When primary series The Amazing Spider-Man reached issue #545 (Dec. 2007), Marvel dropped its spin-off ongoing series and instead began publishing The Amazing Spider-Man three times monthly, beginning with #546-549 (each Jan. 2008). The three times monthly scheduling of The Amazing Spider-Man lasted until November 2010 when the comic book was increased from 22 pages to 30 pages each issue and published only twice a month, beginning with #648-649 (each Nov. 2010).
Comic book character
The spider bite that gave Peter Parker his powers. Amazing Fantasy #15, art by Steve Ditko.
In Forest Hills, Queens, New York City, high school student Peter Parker is a science- whiz orphan living with his Uncle Ben and Aunt May. As depicted in Amazing Fantasy #15 (Aug. 1962), he is bitten by a radioactive spider (erroneously classified as an insect in the panel) at a science exhibit and "acquires the agility and proportionate strength of an arachnid." Along with super strength, he gains the ability to adhere to walls and ceilings. Through his native knack for science, he develops a gadget that lets him fire adhesive webbing of his own design through small, wrist-mounted barrels. Initially seeking to capitalize on his new abilities, he dons a costume and, as "Spider-Man", becomes a novelty television star. However, "He blithely ignores the chance to stop a fleeing thief, [and] his indifference ironically catches up with him when the same criminal later robs and kills his Uncle Ben." Spider-Man tracks and subdues the killer and learns, in the story's next-to-last caption, "With great power there must also come—great responsibility!"
Despite his superpowers, Parker struggles to help his widowed aunt pay rent, is taunted by his peers—particularly football star Flash Thompson—and, as Spider-Man, engenders the editorial wrath of newspaper publisher J. Jonah Jameson. As he battles his enemies for the first time, Parker finds juggling his personal life and costumed adventures difficult. In time, Peter graduates from high school, and enrolls at Empire State University (a fictional institution evoking the real-life Columbia University and New York University)., where he meets roommate and best friend Harry Osborn and first girlfriend Gwen Stacy, and Aunt May introduces him to Mary Jane Watson. As Peter deals with Harry's drug problems, and Harry's father is revealed to be Spider-Man's nemesis the Green Goblin, Peter even attempts to give up his costumed identity for a while. Gwen's Stacy's father, New York City Police detective captain George Stacy is accidentally killed during a battle between Spider-Man and Doctor Octopus (#90, Nov. 1970). In the course of his adventures Spider-Man has made a wide variety of friends and contacts within the superhero community, who often come to his aid when he faces problems that he cannot solve on his own.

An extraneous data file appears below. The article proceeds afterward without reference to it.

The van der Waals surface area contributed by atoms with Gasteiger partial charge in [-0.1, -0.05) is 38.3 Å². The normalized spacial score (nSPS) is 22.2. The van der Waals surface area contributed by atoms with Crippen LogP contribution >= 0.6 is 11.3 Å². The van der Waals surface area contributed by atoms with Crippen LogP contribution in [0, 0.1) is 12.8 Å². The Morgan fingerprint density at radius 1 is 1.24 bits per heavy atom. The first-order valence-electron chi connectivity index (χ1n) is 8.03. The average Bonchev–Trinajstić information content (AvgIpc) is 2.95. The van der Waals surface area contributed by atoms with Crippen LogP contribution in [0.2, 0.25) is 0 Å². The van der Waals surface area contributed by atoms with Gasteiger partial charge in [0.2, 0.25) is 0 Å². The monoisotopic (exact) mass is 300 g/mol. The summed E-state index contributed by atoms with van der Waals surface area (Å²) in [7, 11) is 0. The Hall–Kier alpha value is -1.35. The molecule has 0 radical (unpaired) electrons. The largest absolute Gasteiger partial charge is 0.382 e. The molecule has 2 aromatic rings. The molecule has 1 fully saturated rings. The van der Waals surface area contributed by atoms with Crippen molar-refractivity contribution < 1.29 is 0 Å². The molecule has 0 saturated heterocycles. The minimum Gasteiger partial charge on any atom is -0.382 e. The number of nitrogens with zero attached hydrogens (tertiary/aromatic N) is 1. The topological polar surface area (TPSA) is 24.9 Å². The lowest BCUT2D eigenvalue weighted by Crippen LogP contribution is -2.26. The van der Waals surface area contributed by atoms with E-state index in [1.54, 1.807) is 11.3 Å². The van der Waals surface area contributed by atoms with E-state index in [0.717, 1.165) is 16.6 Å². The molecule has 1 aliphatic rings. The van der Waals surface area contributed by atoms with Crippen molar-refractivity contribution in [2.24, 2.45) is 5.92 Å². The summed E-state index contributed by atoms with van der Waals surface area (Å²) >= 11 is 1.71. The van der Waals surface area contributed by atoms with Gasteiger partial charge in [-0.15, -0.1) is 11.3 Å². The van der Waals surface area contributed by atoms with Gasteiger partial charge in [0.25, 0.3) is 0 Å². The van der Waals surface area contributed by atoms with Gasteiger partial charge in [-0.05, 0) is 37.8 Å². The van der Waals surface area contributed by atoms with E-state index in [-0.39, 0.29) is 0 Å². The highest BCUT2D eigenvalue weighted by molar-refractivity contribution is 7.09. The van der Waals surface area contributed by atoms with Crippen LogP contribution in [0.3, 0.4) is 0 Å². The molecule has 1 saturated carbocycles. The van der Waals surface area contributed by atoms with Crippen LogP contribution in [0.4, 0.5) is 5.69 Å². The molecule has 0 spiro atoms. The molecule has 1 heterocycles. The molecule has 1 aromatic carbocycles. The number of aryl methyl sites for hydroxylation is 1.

In issue #121 (June 1973), the Green Goblin throws Gwen Stacy from a tower of either the Brooklyn Bridge (as depicted in the art) or the George Washington Bridge (as given in the text). She dies during Spider-Man's rescue attempt; a note on the letters page of issue #125 states: "It saddens us to say that the whiplash effect she underwent when Spidey's webbing stopped her so suddenly was, in fact, what killed her." The following issue, the Goblin appears to accidentally kill himself in the ensuing battle with Spider-Man.
Working through his grief, Parker eventually develops tentative feelings toward Watson, and the two "become confidants rather than lovers." Parker graduates from college in issue #185, and becomes involved with the shy Debra Whitman and the extroverted, flirtatious costumed thief Felicia Hardy, the Black Cat, whom he meets in issue #194 (July 1979).
From 1984 to 1988, Spider-Man wore a different costume than his original. Black with a white spider design, this new costume originated in the Secret Wars limited series, on an alien planet where Spider-Man participates in a battle between Earth's major superheroes and villains. Not unexpectedly, the change to a longstanding character's iconic design met with controversy, "with many hardcore comics fans decrying it as tantamount to sacrilege. Spider-Man's traditional red and blue costume was iconic, they argued, on par with those of his D.C. rivals Superman and Batman." The creators then revealed the costume was an alien symbiote which Spider-Man is able to reject the symbiote after a difficult struggle, though the symbiote returns several times as Venom for revenge.